Thanks for writing up your meno wrangles. It's always good to get different perspectives.
Thanks for posting the interview, very clear, very interesting
Just to add, the advice and perspective on this video is exactly the same as I was told almost 10 years ago by my specialist meno consultant. (I think she's been on a course by them!)
The advice here is pretty mainstream now amongst top meno experts. Sadly, it's GPs and even some consultants (judging from forum posts) who are behind in their thinking.
I'm seeing my GP Monday, I know that it's going to be a struggle to get my hrt prescription repeated. Why can't gps just educate themselves?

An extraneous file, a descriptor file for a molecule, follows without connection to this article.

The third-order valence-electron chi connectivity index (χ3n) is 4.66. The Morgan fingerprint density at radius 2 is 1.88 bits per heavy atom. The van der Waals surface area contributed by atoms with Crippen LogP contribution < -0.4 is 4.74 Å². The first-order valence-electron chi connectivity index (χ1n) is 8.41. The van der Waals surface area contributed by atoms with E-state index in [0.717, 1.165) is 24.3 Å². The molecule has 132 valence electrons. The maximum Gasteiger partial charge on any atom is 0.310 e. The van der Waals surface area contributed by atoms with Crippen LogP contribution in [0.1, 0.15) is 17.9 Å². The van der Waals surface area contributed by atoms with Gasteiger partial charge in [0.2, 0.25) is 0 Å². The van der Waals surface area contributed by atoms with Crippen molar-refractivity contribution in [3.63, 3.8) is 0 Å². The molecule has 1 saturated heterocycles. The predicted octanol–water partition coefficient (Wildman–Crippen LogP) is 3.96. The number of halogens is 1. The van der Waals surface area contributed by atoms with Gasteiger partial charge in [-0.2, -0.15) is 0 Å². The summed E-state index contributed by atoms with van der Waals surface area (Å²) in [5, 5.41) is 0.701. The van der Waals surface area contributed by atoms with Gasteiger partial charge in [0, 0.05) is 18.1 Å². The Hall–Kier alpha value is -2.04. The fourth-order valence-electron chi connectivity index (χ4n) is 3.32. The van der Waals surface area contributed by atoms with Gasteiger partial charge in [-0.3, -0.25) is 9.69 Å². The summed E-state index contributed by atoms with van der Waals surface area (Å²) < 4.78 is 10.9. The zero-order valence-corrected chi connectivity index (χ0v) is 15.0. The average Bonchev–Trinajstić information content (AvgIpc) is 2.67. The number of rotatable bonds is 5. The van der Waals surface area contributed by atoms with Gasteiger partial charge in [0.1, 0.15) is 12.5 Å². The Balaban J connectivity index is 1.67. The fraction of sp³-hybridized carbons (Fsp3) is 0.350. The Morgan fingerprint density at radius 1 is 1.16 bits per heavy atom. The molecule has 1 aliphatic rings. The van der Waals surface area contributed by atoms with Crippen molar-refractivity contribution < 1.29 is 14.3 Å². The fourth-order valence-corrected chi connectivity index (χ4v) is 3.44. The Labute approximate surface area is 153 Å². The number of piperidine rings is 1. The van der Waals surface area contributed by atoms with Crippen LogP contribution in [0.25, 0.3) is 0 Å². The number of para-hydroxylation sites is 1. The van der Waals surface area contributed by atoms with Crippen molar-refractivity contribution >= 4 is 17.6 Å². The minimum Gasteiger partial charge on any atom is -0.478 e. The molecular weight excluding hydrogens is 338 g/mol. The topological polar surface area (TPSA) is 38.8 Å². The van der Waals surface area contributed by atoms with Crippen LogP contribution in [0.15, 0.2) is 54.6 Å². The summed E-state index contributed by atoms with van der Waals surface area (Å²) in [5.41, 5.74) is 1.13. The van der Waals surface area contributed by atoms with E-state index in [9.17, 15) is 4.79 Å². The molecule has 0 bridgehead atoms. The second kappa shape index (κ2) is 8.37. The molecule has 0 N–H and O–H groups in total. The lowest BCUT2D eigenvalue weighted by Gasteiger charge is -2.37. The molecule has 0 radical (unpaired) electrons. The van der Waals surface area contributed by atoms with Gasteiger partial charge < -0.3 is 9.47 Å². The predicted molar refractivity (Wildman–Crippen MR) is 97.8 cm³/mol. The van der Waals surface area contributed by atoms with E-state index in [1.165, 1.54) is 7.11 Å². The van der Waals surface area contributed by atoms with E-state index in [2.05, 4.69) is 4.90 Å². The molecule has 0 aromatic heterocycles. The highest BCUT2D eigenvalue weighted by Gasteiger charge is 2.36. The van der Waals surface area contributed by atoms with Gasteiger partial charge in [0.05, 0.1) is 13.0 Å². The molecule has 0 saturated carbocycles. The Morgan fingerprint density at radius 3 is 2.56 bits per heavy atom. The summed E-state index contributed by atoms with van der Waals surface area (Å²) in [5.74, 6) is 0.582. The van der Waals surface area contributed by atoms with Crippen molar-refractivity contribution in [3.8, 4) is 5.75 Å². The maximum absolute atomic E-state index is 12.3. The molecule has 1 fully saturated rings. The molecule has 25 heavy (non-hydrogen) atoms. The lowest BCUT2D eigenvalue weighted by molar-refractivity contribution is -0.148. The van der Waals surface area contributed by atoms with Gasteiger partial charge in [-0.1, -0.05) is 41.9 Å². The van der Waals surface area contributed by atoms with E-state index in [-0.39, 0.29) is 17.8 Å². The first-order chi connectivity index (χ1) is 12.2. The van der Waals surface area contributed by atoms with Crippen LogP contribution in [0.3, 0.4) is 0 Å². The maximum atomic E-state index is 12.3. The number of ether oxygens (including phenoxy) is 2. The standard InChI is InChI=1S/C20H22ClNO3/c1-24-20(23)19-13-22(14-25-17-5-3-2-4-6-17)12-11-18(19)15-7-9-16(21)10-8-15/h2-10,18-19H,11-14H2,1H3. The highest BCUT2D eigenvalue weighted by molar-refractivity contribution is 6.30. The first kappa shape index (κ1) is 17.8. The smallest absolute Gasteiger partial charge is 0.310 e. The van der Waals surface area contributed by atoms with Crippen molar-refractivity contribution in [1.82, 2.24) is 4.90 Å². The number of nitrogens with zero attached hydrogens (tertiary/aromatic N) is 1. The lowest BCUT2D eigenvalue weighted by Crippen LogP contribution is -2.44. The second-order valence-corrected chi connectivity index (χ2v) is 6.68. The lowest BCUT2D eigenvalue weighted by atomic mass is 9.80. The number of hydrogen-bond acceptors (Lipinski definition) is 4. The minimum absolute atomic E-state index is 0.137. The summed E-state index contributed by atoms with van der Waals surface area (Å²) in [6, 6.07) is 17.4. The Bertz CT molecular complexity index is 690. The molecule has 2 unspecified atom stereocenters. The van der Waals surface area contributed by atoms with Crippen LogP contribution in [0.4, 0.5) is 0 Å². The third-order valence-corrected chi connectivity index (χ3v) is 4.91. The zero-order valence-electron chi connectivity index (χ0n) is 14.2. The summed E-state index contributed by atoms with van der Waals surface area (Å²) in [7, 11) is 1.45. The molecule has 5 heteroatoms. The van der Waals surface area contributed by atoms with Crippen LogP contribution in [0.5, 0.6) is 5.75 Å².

I saw a specialist too after I had my ovaries out at 47.
I have had breast cancer and have the BRCA gene so seen as a risk but she felt it perfectly safe to start hrt.
I have my life back too. I can get in with being a mother and bringing up my daughters 15 and 6.
I urge everyone to see specialists and not just accept what the GP says.
Polly 6 months ago dr said this will be your last prescription, we'll get you off this stuff. I'm 49 on oestrogen only for 18 months after a hysterectomy. I said why would I come off it, the benefits outweigh the risks according to latest research. He lectured me about breast cancer risks, I couldn't get a word in. He also seemed to think the only symptom of menopause is hot flushes. He gave me the prescription & said I'm out of time!!
nelly I don't know where to start with your GP!
Assume you have read the NICE guidelines and those of the BMS?
I'd find another GP. Not only is yours prejudiced, they simply don't know the facts.
-The risks of BC don't apply to women under the age of the average menopause (51-52.)